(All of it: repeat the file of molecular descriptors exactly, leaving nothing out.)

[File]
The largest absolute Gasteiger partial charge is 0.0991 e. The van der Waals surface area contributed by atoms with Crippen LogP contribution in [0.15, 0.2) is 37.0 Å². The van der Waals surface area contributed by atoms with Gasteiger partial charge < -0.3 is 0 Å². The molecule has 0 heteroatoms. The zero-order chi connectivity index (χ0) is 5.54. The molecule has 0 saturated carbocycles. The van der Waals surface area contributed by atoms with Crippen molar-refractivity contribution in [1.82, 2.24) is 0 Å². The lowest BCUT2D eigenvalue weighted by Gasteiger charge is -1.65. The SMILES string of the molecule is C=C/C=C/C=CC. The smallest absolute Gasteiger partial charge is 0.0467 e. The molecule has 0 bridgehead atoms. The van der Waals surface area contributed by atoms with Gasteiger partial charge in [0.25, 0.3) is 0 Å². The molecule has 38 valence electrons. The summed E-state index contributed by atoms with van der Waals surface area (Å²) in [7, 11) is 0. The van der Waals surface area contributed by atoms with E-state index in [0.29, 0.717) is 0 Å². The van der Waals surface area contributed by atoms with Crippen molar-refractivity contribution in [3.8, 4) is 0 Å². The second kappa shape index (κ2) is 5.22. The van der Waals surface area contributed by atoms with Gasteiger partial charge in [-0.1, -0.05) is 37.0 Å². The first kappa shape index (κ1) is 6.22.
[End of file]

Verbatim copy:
The largest absolute Gasteiger partial charge is 0.0991 e. The van der Waals surface area contributed by atoms with Crippen LogP contribution in [0.15, 0.2) is 37.0 Å². The van der Waals surface area contributed by atoms with Gasteiger partial charge < -0.3 is 0 Å². The molecule has 0 heteroatoms. The zero-order chi connectivity index (χ0) is 5.54. The molecule has 0 saturated carbocycles. The van der Waals surface area contributed by atoms with Crippen molar-refractivity contribution in [1.82, 2.24) is 0 Å². The lowest BCUT2D eigenvalue weighted by Gasteiger charge is -1.65. The SMILES string of the molecule is C=C/C=C/C=CC. The smallest absolute Gasteiger partial charge is 0.0467 e. The molecule has 0 bridgehead atoms. The van der Waals surface area contributed by atoms with Gasteiger partial charge in [0.25, 0.3) is 0 Å². The molecule has 38 valence electrons. The summed E-state index contributed by atoms with van der Waals surface area (Å²) in [7, 11) is 0. The van der Waals surface area contributed by atoms with E-state index in [0.29, 0.717) is 0 Å². The van der Waals surface area contributed by atoms with Crippen molar-refractivity contribution in [3.8, 4) is 0 Å². The second kappa shape index (κ2) is 5.22. The van der Waals surface area contributed by atoms with Gasteiger partial charge in [-0.1, -0.05) is 37.0 Å². The first kappa shape index (κ1) is 6.22.